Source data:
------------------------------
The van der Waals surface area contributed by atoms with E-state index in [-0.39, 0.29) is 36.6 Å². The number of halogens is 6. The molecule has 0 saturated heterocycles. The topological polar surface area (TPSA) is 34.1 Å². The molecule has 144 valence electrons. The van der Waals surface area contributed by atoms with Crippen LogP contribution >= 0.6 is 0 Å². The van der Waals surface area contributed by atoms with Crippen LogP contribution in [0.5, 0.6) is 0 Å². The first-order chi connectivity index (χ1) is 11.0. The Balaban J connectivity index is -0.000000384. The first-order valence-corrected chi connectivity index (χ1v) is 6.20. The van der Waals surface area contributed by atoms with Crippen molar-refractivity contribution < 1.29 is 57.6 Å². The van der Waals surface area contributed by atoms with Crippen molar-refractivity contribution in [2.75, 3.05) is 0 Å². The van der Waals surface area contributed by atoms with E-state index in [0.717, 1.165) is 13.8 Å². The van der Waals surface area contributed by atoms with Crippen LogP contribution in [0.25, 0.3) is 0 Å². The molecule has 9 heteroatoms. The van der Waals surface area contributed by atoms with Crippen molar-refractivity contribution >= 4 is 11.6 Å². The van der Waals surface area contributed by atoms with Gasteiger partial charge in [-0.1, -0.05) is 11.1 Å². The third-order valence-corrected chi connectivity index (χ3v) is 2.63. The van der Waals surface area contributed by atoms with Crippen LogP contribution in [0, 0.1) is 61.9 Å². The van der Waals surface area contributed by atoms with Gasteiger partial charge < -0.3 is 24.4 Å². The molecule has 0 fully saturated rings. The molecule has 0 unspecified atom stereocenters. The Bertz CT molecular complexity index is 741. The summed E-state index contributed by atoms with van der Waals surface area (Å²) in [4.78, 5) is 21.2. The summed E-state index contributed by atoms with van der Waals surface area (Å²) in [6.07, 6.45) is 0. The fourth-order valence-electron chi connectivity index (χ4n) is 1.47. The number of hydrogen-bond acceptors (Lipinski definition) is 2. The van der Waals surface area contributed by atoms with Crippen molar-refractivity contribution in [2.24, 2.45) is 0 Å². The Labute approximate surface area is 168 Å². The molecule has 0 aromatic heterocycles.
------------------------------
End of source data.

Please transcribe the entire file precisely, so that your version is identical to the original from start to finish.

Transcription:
The van der Waals surface area contributed by atoms with E-state index in [-0.39, 0.29) is 36.6 Å². The number of halogens is 6. The molecule has 0 saturated heterocycles. The topological polar surface area (TPSA) is 34.1 Å². The molecule has 144 valence electrons. The van der Waals surface area contributed by atoms with Crippen LogP contribution >= 0.6 is 0 Å². The van der Waals surface area contributed by atoms with Crippen LogP contribution in [0.5, 0.6) is 0 Å². The first-order chi connectivity index (χ1) is 11.0. The Balaban J connectivity index is -0.000000384. The first-order valence-corrected chi connectivity index (χ1v) is 6.20. The van der Waals surface area contributed by atoms with Crippen molar-refractivity contribution < 1.29 is 57.6 Å². The van der Waals surface area contributed by atoms with Crippen molar-refractivity contribution in [2.75, 3.05) is 0 Å². The van der Waals surface area contributed by atoms with E-state index in [0.717, 1.165) is 13.8 Å². The van der Waals surface area contributed by atoms with Crippen LogP contribution in [0.25, 0.3) is 0 Å². The molecule has 9 heteroatoms. The van der Waals surface area contributed by atoms with Crippen molar-refractivity contribution >= 4 is 11.6 Å². The van der Waals surface area contributed by atoms with Gasteiger partial charge in [-0.1, -0.05) is 11.1 Å². The third-order valence-corrected chi connectivity index (χ3v) is 2.63. The van der Waals surface area contributed by atoms with Crippen LogP contribution in [0, 0.1) is 61.9 Å². The van der Waals surface area contributed by atoms with Gasteiger partial charge < -0.3 is 24.4 Å². The molecule has 0 fully saturated rings. The molecule has 0 unspecified atom stereocenters. The Bertz CT molecular complexity index is 741. The summed E-state index contributed by atoms with van der Waals surface area (Å²) in [4.78, 5) is 21.2. The summed E-state index contributed by atoms with van der Waals surface area (Å²) in [6.07, 6.45) is 0. The fourth-order valence-electron chi connectivity index (χ4n) is 1.47. The number of hydrogen-bond acceptors (Lipinski definition) is 2. The van der Waals surface area contributed by atoms with Crippen molar-refractivity contribution in [2.24, 2.45) is 0 Å². The Labute approximate surface area is 168 Å². The molecule has 0 aromatic heterocycles.